This is not meant for a game where mass combat happens regularly, but rather a campaign where this might occur once or twice in the entire campaign.
This was posted on EN world in 2015... but I realize that forums crashes are a thing, and though "maybe this needs to be re-published?" Alas, I haven't managed to contact the author of the post to ask permission, but all credits are due to them.
ExploderWizard , from EN world:
Mass battles can be a lot of fun and aren't that hard to run if you prepare for them. I am developing a simple system for large scale conflicts which I will share here. It requires a little GM prep work but not as much as running the entire affair in the regular combat system.
The important stuff will be taking place wherever the PCs happen to be. I got the idea for this from the way I design adventure scenarios. A large battle is simply another scenario. What is important to know is, what is going to happen without PC interference. Once you have a good idea about how things will turn out if the players decide to bug out or twiddle their thumbs, then you will be ready to see how their actions influence outcomes.
LARGER SCALE BATTLES
Have an idea of all forces participating in the conflict both as allies and enemies of the PCs. The statistics of these participants will help guide you making judgment calls.
1) DIVIDE THE BATTLEFIELD AREA INTO ZONES. There can be a handful or many depending on the size of the conflict. Only use as many as you think that you will need. The PCs will begin in one of these zones along with enemy forces that oppose them. This may be a random placement or against specific enemies depending on the setup and intelligence available to both forces.
Place allies and other enemy forces in the remaining zones. Again base these starting forces according to the information available to them. At this point all forces should be deployed in zones. Draw a rough sketch map of the zones and note which forces are in each one.
2) DETERMINE MATCH UP COMPATIBILITY IN EACH ZONE. ( except the one the PCs are in) This is a rough level compatibility test. Look at factors such as numbers/ratio, individual prowess of combatants, special abilities, etc. This is where we determine if there is enough of a mismatch to apply modifiers to the conflict. A positive modifier means an edge for the PCS allies. A negative modifier means an edge for the PCs enemies. For each zone determine the match-up modifier in a range of 0 to +/- 4.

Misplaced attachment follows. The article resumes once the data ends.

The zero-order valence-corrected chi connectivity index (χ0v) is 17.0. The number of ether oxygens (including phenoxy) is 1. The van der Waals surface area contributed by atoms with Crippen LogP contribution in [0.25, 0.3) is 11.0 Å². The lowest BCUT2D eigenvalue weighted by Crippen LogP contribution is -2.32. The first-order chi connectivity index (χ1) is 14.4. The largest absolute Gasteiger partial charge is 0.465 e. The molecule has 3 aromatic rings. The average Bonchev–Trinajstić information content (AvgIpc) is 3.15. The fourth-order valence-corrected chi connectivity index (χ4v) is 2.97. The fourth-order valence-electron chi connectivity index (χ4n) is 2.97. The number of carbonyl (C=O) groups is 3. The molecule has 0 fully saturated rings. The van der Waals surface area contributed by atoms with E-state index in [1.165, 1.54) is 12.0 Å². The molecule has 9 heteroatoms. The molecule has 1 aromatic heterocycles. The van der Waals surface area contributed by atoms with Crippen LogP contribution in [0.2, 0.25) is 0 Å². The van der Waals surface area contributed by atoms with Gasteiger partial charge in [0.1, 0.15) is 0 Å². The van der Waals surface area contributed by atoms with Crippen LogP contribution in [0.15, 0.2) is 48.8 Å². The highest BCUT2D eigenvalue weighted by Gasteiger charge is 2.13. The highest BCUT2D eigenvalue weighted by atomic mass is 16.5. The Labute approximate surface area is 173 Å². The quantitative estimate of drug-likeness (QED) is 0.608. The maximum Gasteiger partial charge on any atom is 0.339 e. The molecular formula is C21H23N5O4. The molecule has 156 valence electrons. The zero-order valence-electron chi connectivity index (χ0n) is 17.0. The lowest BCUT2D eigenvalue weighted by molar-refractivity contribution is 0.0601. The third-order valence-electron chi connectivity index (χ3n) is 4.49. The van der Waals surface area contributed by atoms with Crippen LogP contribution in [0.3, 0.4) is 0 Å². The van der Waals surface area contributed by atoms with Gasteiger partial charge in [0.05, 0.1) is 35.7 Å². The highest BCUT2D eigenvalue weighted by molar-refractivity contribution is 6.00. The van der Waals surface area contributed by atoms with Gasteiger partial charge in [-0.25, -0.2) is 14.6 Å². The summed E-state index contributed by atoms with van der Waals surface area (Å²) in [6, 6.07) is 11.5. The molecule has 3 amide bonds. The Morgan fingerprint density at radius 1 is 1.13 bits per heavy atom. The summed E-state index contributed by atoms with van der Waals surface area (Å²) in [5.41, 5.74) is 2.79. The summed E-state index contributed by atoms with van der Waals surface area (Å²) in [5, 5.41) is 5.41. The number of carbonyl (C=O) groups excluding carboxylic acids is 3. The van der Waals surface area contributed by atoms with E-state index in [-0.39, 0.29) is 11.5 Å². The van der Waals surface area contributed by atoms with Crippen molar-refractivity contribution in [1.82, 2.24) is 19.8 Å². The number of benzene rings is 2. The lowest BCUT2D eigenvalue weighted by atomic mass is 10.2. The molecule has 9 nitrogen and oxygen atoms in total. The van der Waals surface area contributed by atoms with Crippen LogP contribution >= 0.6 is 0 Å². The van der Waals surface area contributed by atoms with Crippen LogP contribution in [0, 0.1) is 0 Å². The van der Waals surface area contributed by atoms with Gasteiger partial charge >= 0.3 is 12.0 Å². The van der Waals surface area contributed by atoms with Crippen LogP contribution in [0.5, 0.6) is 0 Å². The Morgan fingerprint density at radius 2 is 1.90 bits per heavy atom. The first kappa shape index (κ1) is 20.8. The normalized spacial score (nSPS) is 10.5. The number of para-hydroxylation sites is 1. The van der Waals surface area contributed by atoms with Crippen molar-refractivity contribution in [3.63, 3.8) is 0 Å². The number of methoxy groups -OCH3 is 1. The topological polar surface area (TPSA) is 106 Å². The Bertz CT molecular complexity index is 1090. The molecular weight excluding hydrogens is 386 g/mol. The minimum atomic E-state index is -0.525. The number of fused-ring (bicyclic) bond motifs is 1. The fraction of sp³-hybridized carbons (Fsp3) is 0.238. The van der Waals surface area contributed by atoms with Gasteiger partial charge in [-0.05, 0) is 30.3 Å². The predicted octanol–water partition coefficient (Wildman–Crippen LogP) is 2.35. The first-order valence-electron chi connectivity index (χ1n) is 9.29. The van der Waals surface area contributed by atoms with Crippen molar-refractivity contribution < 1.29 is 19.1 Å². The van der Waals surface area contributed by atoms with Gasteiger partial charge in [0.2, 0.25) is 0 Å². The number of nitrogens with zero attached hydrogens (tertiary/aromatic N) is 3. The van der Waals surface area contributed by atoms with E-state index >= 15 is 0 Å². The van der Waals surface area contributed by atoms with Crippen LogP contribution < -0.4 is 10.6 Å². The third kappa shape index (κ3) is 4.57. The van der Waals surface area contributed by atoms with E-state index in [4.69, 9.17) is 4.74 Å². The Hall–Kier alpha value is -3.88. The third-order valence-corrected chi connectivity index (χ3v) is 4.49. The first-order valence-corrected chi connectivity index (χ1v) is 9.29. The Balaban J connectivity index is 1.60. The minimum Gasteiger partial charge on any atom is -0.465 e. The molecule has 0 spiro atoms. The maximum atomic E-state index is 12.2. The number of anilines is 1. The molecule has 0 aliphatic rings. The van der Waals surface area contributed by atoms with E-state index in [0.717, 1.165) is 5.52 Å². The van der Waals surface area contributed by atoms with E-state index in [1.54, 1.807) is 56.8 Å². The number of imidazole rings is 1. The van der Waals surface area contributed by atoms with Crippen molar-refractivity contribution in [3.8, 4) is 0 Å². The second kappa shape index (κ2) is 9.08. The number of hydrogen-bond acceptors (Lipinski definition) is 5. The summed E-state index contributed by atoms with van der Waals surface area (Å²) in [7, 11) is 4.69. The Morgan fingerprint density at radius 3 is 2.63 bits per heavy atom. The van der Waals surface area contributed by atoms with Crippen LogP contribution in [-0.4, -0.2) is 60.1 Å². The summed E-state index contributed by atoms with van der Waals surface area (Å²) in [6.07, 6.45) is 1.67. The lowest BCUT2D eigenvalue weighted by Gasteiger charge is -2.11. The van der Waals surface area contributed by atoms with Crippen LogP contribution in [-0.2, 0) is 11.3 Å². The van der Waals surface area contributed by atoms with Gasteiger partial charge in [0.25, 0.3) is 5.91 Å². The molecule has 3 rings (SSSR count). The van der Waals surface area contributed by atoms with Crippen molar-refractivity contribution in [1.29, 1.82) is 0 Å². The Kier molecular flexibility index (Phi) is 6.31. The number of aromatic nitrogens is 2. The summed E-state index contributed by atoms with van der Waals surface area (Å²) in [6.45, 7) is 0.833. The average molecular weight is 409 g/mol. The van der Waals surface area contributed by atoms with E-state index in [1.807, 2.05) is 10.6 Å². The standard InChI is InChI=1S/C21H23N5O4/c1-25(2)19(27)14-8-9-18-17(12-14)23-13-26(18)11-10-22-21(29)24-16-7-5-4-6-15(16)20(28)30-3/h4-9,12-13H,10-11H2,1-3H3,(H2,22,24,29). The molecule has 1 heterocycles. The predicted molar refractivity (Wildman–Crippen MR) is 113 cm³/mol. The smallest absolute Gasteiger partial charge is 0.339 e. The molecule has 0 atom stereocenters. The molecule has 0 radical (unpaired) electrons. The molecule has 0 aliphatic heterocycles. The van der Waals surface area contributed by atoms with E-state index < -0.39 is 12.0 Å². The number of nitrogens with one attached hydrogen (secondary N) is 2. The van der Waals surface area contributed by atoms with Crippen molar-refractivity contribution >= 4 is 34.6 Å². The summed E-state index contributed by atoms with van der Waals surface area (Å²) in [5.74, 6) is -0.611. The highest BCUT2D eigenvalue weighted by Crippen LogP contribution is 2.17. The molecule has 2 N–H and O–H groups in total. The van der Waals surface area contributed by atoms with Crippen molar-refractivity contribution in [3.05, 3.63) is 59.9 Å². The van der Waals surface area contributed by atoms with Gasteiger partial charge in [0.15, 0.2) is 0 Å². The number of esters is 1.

This is where being familiar with the participants stats is important. Only a severe advantage should get a +/- 4 modifier such as being outnumbered 3 or 4 to 1, or a force of regular men fighting half or more of their number of ogres. Remember special abilities. If the entire enemy force is resistant or largely immune to the other side's attacks (soldiers vs wererats) that would count as a huge advantage.
This is also a good time to assign modifiers for information the players may have that is shared with allies or for good tactical deployment depending on the setup and how much time there is to prepare.
3) FIGHT! Each round determine the status of the battle happening in each zone the PCs are NOT in. Roll 3d6 for each zone of battle applying the modifier for that zone. Use this table to apply the outcome of a round:
3-4 (or less): Allies in severe trouble- enemy gains 3 points
5-8: Allies in trouble-enemy gains 2 points
9-10: Struggle locked but stable- enemy gains 1 point
11-12: Struggle locked but stable- allies gain 1 point
13-16: Enemies in trouble- allies gain 2 points
17-18 (or more): Enemies in severe trouble-allies gain 3 points
The first force in a zone to reach 6 points wins the battle in their zone. Make a note of how the battle in each zone is going. This way you know how the tide is swinging during each round and roughly how long each zone will take to resolve.
4) DEGREES OF VICTORY
Each zone will have a victor. The cost of the victory is determined by the margin ratio:
6-0: clean sweep, almost no casualties, enemy largely destroyed
6-1: easy victory, 5% casualties, enemy soundly defeated
6-2: victory, 10% casualties, enemy defeated
6-3: tough victory, 30% casualties, enemy defeated
6-4: costly victory, 60% casualties, enemy barely defeated
6-5: pyrrhic victory, 80% casualties, victorious unit broken
5) MOVEMENT BETWEEN ZONES
A unit that achieves victory in its zone can then reinforce friendly units in an adjacent zone. It takes 1 round to move to an adjacent zone. A move across 2 zones would require 2 rounds, etc. All units save a broken unit can move to assist allies. The round after joining an allied unit, the reinforcements add a +1 to +5 modifier to their allies in the new zone depending on what shape they were in. A unit moving to assist after a clean sweep victory would add +5 while a unit following a costly victory would add only +1 for example.
All of this can be determined in prep with notes of what is happening in each zone round by round. Now there is a rough outline of how the battle will progress without PC actions. As the players fight their part of the battle and move to help allies in other zones you have a solid idea on what is happening in each place as the PCs get there. The system isn't that difficult to use at the table if you would prefer the flow of battle to be a surprise each round especially if you have players help make the rolls.
This is still a work in progress and meant to be a simple aide for mass combat in an rpg. There is nowhere near enough detail to make an engaging war game out of it.
Read more: http://www.enworld.org/forum/showthread.php?471525-Tools-for-Running-Larger-Battles-Efficiently#ixzz43z2QJaRu